Mission Delhi – Deepak Kumar, Connaught Place
One of the one percent in 13 million.
[Text and photos by Mayank Austen Soofi]
There are various ways of dealing with living alone, and with grief.
This evening, Deepak Kumar made a rare purchase, buying a sacred book for 150 rupees from outside Hanuman Temple in Connaught Place.
“I thought it would be a good idea to read Bhagwad Geeta in the evening to keep my thoughts occupied,” says the AC mechanic lying on the grassy grounds above Palika Bazar, like other tired shoppers.
His wife, Kumari Shakuntala, died of typhoid only one month ago. Their four young children are being looked after by his parents-in-law in their home village in Bihar; while Mr Kumar supports the family in faraway Delhi. “I have to earn money for myself and my children.”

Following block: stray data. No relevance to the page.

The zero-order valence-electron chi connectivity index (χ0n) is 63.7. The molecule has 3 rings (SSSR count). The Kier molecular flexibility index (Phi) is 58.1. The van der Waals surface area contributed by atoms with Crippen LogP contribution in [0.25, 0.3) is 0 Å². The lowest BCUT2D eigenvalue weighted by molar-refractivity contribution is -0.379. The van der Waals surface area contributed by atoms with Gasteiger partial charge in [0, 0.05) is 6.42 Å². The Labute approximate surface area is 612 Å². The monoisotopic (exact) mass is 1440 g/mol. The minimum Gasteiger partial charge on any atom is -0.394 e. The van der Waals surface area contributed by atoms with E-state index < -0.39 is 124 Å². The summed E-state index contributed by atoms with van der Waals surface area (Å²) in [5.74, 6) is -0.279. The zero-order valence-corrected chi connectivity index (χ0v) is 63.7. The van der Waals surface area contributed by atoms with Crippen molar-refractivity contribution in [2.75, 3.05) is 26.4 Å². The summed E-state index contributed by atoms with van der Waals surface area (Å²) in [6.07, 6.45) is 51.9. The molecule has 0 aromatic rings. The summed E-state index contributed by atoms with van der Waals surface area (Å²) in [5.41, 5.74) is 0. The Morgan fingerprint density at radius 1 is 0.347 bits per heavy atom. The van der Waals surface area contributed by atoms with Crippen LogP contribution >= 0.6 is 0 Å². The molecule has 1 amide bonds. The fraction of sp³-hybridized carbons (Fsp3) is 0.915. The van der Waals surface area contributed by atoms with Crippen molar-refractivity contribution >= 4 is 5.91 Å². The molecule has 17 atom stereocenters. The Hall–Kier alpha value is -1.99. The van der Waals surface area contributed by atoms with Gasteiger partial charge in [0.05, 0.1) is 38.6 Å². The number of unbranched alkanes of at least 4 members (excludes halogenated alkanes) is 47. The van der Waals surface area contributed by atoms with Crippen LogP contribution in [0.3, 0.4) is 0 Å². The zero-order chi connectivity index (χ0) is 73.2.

In his early 30s, he lives by himself in a rented room in Nehru Bazar, “spending my evenings with friends. I get back to my lodgings only late at night when I’m totally exhausted.” He is uncertain if he would be able to read the Geeta from start to end but reading late at night “maybe can keep my mind distracted.” Every morning he calls his children on the phone. “The youngest two still miss their mother intensely and cry often.”
Now he flips through the opening pages of the book, perusing for a few minutes before ultimately deciding to close his eyes for a while. “I need some rest.”
[This is the 266th portrait of Mission Delhi project]
In Geeta’s refuge